investment in this technology and providing critical operational environmental observations in
support of NOAA‘s four mission goals, specifically marine ecosystem and climatological marine
wind fields, weather analyses and forecasts, and marine wind data and warnings for commerce and
transportation.

Does the accomplishment affect other bureaus/Department or other Federal agencies? If so,
how?

This accomplishment directly affects many components of the federal government by providing a
crucial component for accurate weather analyses and prediction by providing accurate surface
wind vectors for ocean areas, approximately 72% of the globe, where there are minimal other
observations. Because NOAA‘s next-generation operational satellite addresses joint requirements,
this contribution also directly supports DoD observation requirements, particularly for the Navy.

Did the accomplishment result in a major advancement in science, technology, or automation?
If so, how?

This accomplishment notably advances both technology and science by providing a capability for
using new technology for measuring operational observations and, through the use of that
technology, being able to derive additional previously unobtainable measurements of prime value
to science and NOAA mission goals.


Did the accomplishment result in a major advancement in non-scientific areas such as customer
service or administrative support? If so, how?

Yes. Customer service is supported through web access to the developmental data.




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                               Roger Heymann/Timothy J. Schmit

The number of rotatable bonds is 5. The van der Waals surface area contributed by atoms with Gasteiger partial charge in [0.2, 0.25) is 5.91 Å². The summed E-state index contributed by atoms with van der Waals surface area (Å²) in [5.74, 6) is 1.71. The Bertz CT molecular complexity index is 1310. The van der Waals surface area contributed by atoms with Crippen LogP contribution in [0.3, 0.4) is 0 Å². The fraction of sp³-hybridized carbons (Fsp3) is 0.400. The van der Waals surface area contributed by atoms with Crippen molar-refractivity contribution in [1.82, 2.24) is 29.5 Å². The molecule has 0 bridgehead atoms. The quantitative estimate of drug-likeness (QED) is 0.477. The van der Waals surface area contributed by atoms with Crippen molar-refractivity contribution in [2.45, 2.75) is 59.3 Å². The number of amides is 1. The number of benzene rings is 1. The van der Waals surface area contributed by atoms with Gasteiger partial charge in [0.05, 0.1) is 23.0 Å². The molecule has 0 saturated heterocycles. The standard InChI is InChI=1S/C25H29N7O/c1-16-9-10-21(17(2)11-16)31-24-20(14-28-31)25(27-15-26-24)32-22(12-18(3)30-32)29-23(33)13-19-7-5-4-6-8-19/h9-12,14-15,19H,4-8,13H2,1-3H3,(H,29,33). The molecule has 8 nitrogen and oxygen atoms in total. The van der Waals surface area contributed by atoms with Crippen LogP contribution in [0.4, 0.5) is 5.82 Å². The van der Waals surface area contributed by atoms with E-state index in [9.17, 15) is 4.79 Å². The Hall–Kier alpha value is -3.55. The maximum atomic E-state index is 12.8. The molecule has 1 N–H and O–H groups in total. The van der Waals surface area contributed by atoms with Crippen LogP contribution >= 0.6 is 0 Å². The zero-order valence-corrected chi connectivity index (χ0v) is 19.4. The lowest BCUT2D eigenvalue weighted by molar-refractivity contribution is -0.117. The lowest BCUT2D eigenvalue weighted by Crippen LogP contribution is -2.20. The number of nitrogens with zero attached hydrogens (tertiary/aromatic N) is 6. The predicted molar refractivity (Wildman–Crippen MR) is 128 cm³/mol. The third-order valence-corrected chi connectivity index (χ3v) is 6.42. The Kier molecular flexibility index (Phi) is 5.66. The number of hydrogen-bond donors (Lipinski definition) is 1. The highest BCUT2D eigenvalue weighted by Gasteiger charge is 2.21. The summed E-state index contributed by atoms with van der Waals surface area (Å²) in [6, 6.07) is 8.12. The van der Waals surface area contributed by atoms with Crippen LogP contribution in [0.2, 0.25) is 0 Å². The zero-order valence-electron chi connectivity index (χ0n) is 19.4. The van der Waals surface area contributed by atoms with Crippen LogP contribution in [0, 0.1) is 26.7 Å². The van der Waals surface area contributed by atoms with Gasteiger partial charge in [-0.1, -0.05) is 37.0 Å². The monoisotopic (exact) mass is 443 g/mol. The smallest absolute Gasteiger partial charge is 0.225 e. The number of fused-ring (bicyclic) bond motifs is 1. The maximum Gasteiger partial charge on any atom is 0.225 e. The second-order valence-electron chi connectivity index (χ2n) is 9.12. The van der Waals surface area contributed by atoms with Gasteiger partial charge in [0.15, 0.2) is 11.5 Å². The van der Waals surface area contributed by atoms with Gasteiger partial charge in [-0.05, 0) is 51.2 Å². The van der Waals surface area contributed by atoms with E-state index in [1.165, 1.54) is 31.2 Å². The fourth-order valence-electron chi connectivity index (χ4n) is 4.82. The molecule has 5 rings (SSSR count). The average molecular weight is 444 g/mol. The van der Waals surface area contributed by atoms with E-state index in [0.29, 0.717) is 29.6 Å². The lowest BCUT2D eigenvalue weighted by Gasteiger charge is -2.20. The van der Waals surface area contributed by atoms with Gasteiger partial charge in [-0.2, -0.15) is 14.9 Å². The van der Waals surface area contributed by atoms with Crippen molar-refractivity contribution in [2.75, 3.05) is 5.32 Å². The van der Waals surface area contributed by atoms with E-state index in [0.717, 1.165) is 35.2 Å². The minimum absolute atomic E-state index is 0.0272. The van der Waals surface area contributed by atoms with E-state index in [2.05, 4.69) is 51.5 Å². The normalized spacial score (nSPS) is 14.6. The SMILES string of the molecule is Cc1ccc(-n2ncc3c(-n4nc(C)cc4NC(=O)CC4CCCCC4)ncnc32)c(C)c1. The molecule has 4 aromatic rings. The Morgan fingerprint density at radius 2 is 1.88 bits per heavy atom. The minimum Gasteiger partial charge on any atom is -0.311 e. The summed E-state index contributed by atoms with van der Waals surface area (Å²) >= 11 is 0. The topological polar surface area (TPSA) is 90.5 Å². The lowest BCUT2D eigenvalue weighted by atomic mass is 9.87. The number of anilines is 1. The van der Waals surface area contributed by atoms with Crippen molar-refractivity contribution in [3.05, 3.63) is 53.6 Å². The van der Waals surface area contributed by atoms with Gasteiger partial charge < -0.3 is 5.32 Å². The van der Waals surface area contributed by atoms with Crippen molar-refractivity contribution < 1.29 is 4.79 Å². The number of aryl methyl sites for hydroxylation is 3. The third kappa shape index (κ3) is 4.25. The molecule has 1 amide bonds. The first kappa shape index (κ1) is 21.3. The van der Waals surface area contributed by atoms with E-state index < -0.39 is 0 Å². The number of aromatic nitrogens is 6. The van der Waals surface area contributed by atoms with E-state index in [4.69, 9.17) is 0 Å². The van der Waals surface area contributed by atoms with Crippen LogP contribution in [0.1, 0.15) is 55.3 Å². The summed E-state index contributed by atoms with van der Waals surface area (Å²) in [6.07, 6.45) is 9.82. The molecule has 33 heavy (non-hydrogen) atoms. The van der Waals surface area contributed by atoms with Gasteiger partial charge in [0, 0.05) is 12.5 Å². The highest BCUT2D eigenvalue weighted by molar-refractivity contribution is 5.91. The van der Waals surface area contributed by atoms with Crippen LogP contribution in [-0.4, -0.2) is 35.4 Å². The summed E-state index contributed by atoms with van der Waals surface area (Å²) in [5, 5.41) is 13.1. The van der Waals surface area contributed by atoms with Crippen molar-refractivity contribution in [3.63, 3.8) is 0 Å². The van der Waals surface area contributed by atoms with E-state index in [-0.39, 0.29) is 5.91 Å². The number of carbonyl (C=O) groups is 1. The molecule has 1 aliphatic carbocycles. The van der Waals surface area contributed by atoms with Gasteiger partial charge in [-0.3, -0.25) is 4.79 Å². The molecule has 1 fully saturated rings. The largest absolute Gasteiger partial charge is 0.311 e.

Gold Medal Nomination
                               Scientific/Engineering Achievement
                                             NESDIS
                                          Nomination # 3

Nominees:

Roger W Heymann
National Satellite and Information Service (NESDIS)
Physical Scientist, ZP-1301-IV
Past awards-none

Timothy J. Schmit
National Satellite and Information Service (NESDIS)
Meteorologist, ZP1340-IV
Past awards- Bronze group medal (1999), Silver group medal (2000)

Nominator: Gary Davis, NESDIS, OSD Director

Category: Scientific/Engineering Achievement

What is the significance of this accomplishment?
Current data compression math was insufficient for full use of GOES-R data. This research
doubled compression effectiveness to triple and quadruple GOES-R data distribution and archive
ability.

I. Certificate citation:
For reducing costs and increasing satellite earth science global data distribution and archiving thru
world leading R&D in data compression

II. Program Booklet citation:
Mr. Heymann and Mr. Schmit are honored for technical accomplishments advancing NOAA‘s
satellite earth science data archiving and global distribution goals. Their work significantly reduces
costs and increases levels of satellite data archiving and distribution for the GOES-R satellite
series. Their R&D achieved unprecedented lossless data compression levels between 3 and 4 to 1
for three GOES-R sensors. Compression math reduces data volume for transmission and archiving
yet allows exact restoration for usage. Data compression is essential to accommodate the GOES-R
data stream.




                                                  8
III. Justification

Section 1 - Definitions

Compression mathematics - Mathematics directed at removing redundancy in data to
reduce its volume.

Compression (Lossless form) - Lossless compression means compressed data can be restored to
its original state exactly.

Compression (near Lossless) - Some loss of original data is acceptable with compression.

CR - Compression ratio: the amount data was reduced relative to its original size.

GEOSS - ―Global Earth Observing System of Systems‖: a global observing system to monitor the
Earth‘s environment. Open and low cost data distribution between nations is a major tenet of the
GEOSS program.

GOES-R - Next generation geostationary environmental satellites.

Grating spectrometer sounder - Hyper-spectral resolution sounder via a prism-type design.

Hyperspectral sounder – Sounding sensor with greater than 1000 spectral elements.

Imager - Instrument taking pictures (infrared and visible) at certain wavelengths..

Michelson sounder - Hyper-spectral resolution instrument based on interference fringes.

Multi-spectral Imager - Sensors of 1-100 spectral elements.